On November 12, 1982, Pryor defended his title with a fourteenth-round TKO of Alexis Arguello before a crowd of 23,800 at Miami’s Orange Bowl and a live HBO audience. The fight, dubbed The Battle of The Champions by promoter Bob Arum, was eventually named the Fight of the Decade by The Ring.
Pryor made $1.6 million while Arguello was paid $1.5 million. Arguello, a 12-5 favorite, was attempting to become the first boxer to win world titles in four weight divisions.
On April 2, 1983, Pryor knocked out former WBC super lightweight champion Sang-Hyun Kim in the third round.
The rematch was not as competitive as their first one. Pryor dropped Arguello with a right cross in the first round and again with a left hook in the fourth. Pryor put Arguello down for the count in the tenth round.
Pryor’s last fight was on December 4, 1990 in Norman, Oklahoma. He knocked out unheralded Roger Choate in the seventh round. Pryor’s career ended with a record of 39-1 with 35 knockouts.
Pryor was inducted into the International Boxing Hall Of Fame in 1996.
Aaron “The Hawk” Pryor was voted as the Greatest Junior Welterweight in boxing history by the Houston Boxing Hall Of Fame in 2014. The HBHOF is a voting body composed entirely of current and former fighters. Aaron Pryor was also voted into the “WBHOF” WORLD BOXING HALL OF FAME, Los Angeles CA, 2001 Inductee.
Pryor lived in his hometown of Cincinnati with his wife, Frankie Pryor, and their three children – Aaron, Jr., Antwan and Elizabeth. The Pryor boxing legacy continues today with Aaron, Jr. following in his dad’s footsteps.
Aaron Pryor has been used as a motivational speaker for the 2006 New York Jets. Former Jets Coach Eric Mangini is a huge Aaron Pryor fan and has used Aaron Pryor’s attitude and career as a source of motivation for his team. Aaron filmed a short clip saying it was “New York Jets time.”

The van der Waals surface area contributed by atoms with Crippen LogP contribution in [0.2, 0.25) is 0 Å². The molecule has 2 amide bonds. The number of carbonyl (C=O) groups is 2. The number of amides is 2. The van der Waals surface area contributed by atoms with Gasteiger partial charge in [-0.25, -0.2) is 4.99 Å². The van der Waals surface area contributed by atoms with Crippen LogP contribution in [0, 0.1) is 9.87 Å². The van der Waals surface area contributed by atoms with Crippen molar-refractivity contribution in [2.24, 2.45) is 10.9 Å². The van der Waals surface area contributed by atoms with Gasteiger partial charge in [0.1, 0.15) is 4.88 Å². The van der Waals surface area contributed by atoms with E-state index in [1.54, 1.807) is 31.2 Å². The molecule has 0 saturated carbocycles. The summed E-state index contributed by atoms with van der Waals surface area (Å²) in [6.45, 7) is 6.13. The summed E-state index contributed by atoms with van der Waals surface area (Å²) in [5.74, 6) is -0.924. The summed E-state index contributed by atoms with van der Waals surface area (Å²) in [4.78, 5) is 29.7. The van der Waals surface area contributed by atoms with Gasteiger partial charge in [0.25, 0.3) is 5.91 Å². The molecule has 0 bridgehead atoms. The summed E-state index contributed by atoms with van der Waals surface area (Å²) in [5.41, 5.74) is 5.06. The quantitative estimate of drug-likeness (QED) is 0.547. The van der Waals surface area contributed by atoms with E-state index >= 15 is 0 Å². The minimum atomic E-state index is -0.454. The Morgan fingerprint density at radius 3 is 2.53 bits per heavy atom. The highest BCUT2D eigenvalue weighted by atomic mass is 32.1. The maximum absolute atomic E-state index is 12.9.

Aaron “The Hawk”Pryor way is the ceremonial sub-designation of Wolper Avenue in Cincinnati, Ohio.
AARON PRYOR WROTE THIS STATEMENT WHEN ALEXIS ARGUELLO PASSED AWAY:
THE GREATEST GOLFER OF ALL TIME RETURNS TO THE TOUR, YES IT’S TIGER, AND THE WORLD OF GOLF IS EXCITED!!!! HOTELS ARE FULL, ADVERTISING DOLLARS ARE POURING IN, AND RENTALS (APTS, HOUSES, CARS, HOTELS, ETC,) ARE UNAVAILABLE. YES THE GREATEST IS BACK…..
MYBOYSAY FEATURES: GREATNESS ON THE TOUR. Tiger Woods is making his long-awaited return to PGA Tour at Safeway Open. In addition to the Safeway Open, Oct. 13-16, at Silverado Resort & Spa, Woods hopes to compete in the Turkish Airlines Open, Nov. 3-6, in Antalya, Turkey, and the Tiger Woods Foundation-run Hero World Challenge, Dec. 1-4, at Albany in the Bahamas. Woods will also participate in the Tiger Woods Invitational presented by USLI, Oct. 10-11, on the Monterey Peninsula. “I want to thank everyone for their well wishes and support,” Tiger said. “It could be a fun fall.”
Eldrick Tont “Tiger” Woods (born December 30, 1975) is an American professional golfer who is among the most successful golfers of all time. He has been one of the highest-paid athletes in the world for several years.
GLOBAL GOLF ACCOMPLISHMENTS:
Reign as World No. 1 Male Golfer (introduced 1986)
Woods holds the record for most consecutive weeks at No. 1, 281, and the most total number of weeks, 683. Since 1997, he has spent over twelve years atop the Official World Golf Ranking, and has been the number one player for all 52 weeks of a year a record eight times – 2000, 2001, 2002, 2003, 2006, 2007, 2008 and 2009. He has spent 860 weeks ranked in the top-10, and overtook Ernie Els as the golfer with the most weeks ranked in the top 10 in 2013.
World Golf Championships– 18
Major championships– 14
- Asian Tour wins (1)
- 1997 Asian Honda Classic
- Other professional wins (16)
- 1998 (1) PGA Grand Slam of Golf (United States – unofficial money event)
- 1999 (3) World Cup of Golf: individual (unofficial money event), World Cup of Golf: team (unofficial money event – with Mark O’Meara), PGA Grand Slam of Golf (United States – unofficial money event)
- 2000 (2) WGC-World Cup: team (unofficial money event – with David Duval), PGA Grand Slam of Golf (United States – unofficial money event)
- 2001 (2) Williams World Challenge (United States – unofficial money event), PGA Grand Slam of Golf (United States – unofficial money event)
- 2002 (1) PGA Grand Slam of Golf (United States – unofficial money event)
- 2004 (1) Target World Challenge (United States – unofficial money event)
- 2005 (1) PGA Grand Slam of Golf (United States – unofficial money event)
- 2006 (2) PGA Grand Slam of Golf (United States – unofficial money event), Target World Challenge (United States – unofficial money event)